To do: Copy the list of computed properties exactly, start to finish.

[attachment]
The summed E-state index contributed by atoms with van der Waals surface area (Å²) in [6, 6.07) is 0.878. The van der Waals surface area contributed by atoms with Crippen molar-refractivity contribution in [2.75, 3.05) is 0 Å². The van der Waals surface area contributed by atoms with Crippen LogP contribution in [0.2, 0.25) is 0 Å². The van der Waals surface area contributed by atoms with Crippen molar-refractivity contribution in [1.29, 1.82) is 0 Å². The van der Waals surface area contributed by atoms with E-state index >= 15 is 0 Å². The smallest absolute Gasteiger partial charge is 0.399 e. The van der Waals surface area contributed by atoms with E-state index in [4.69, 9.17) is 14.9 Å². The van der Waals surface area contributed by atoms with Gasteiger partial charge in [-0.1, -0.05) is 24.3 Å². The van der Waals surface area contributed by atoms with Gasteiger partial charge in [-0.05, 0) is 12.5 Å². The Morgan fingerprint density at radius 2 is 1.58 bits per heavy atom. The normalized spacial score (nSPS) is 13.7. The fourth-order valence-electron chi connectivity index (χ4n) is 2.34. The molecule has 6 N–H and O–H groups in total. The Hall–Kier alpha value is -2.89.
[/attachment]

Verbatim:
The summed E-state index contributed by atoms with van der Waals surface area (Å²) in [6, 6.07) is 0.878. The van der Waals surface area contributed by atoms with Crippen molar-refractivity contribution in [2.75, 3.05) is 0 Å². The van der Waals surface area contributed by atoms with Crippen LogP contribution in [0.2, 0.25) is 0 Å². The van der Waals surface area contributed by atoms with Crippen molar-refractivity contribution in [1.29, 1.82) is 0 Å². The van der Waals surface area contributed by atoms with E-state index >= 15 is 0 Å². The smallest absolute Gasteiger partial charge is 0.399 e. The van der Waals surface area contributed by atoms with E-state index in [4.69, 9.17) is 14.9 Å². The van der Waals surface area contributed by atoms with Gasteiger partial charge in [-0.1, -0.05) is 24.3 Å². The van der Waals surface area contributed by atoms with Gasteiger partial charge in [-0.05, 0) is 12.5 Å². The Morgan fingerprint density at radius 2 is 1.58 bits per heavy atom. The normalized spacial score (nSPS) is 13.7. The fourth-order valence-electron chi connectivity index (χ4n) is 2.34. The molecule has 6 N–H and O–H groups in total. The Hall–Kier alpha value is -2.89.